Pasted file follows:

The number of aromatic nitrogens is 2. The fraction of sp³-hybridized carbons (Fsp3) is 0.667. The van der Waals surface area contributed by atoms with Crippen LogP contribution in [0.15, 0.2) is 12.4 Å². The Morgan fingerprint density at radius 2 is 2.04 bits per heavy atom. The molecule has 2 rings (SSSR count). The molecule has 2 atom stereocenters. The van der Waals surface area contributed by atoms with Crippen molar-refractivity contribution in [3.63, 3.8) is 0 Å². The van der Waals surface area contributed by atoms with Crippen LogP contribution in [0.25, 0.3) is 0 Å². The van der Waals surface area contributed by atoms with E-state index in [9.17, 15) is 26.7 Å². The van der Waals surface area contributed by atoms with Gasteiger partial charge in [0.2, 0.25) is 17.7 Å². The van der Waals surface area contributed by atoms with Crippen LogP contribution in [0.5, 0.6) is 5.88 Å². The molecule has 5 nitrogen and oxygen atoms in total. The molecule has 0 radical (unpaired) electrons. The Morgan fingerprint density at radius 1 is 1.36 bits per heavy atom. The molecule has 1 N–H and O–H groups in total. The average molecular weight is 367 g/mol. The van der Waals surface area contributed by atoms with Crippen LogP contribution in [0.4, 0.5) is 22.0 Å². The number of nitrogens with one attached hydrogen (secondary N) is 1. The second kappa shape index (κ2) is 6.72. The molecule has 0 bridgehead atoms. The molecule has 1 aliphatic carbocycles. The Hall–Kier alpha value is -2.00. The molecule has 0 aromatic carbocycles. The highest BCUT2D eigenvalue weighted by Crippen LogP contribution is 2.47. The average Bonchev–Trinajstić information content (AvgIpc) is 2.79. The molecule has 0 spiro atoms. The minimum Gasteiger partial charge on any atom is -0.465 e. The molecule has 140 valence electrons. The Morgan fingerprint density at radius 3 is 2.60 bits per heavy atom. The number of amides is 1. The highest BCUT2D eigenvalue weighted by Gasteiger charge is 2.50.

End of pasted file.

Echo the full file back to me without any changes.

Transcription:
The number of aromatic nitrogens is 2. The fraction of sp³-hybridized carbons (Fsp3) is 0.667. The van der Waals surface area contributed by atoms with Crippen LogP contribution in [0.15, 0.2) is 12.4 Å². The Morgan fingerprint density at radius 2 is 2.04 bits per heavy atom. The molecule has 2 rings (SSSR count). The molecule has 2 atom stereocenters. The van der Waals surface area contributed by atoms with Crippen molar-refractivity contribution in [3.63, 3.8) is 0 Å². The van der Waals surface area contributed by atoms with Crippen LogP contribution in [0.25, 0.3) is 0 Å². The van der Waals surface area contributed by atoms with E-state index in [9.17, 15) is 26.7 Å². The van der Waals surface area contributed by atoms with Gasteiger partial charge in [0.2, 0.25) is 17.7 Å². The van der Waals surface area contributed by atoms with Crippen LogP contribution in [0.5, 0.6) is 5.88 Å². The molecule has 5 nitrogen and oxygen atoms in total. The molecule has 0 radical (unpaired) electrons. The Morgan fingerprint density at radius 1 is 1.36 bits per heavy atom. The molecule has 1 N–H and O–H groups in total. The average molecular weight is 367 g/mol. The van der Waals surface area contributed by atoms with Crippen LogP contribution in [0.4, 0.5) is 22.0 Å². The number of nitrogens with one attached hydrogen (secondary N) is 1. The second kappa shape index (κ2) is 6.72. The molecule has 0 bridgehead atoms. The molecule has 1 aliphatic carbocycles. The Hall–Kier alpha value is -2.00. The molecule has 0 aromatic carbocycles. The highest BCUT2D eigenvalue weighted by Crippen LogP contribution is 2.47. The average Bonchev–Trinajstić information content (AvgIpc) is 2.79. The molecule has 0 spiro atoms. The minimum Gasteiger partial charge on any atom is -0.465 e. The molecule has 140 valence electrons. The Morgan fingerprint density at radius 3 is 2.60 bits per heavy atom. The number of amides is 1. The highest BCUT2D eigenvalue weighted by Gasteiger charge is 2.50.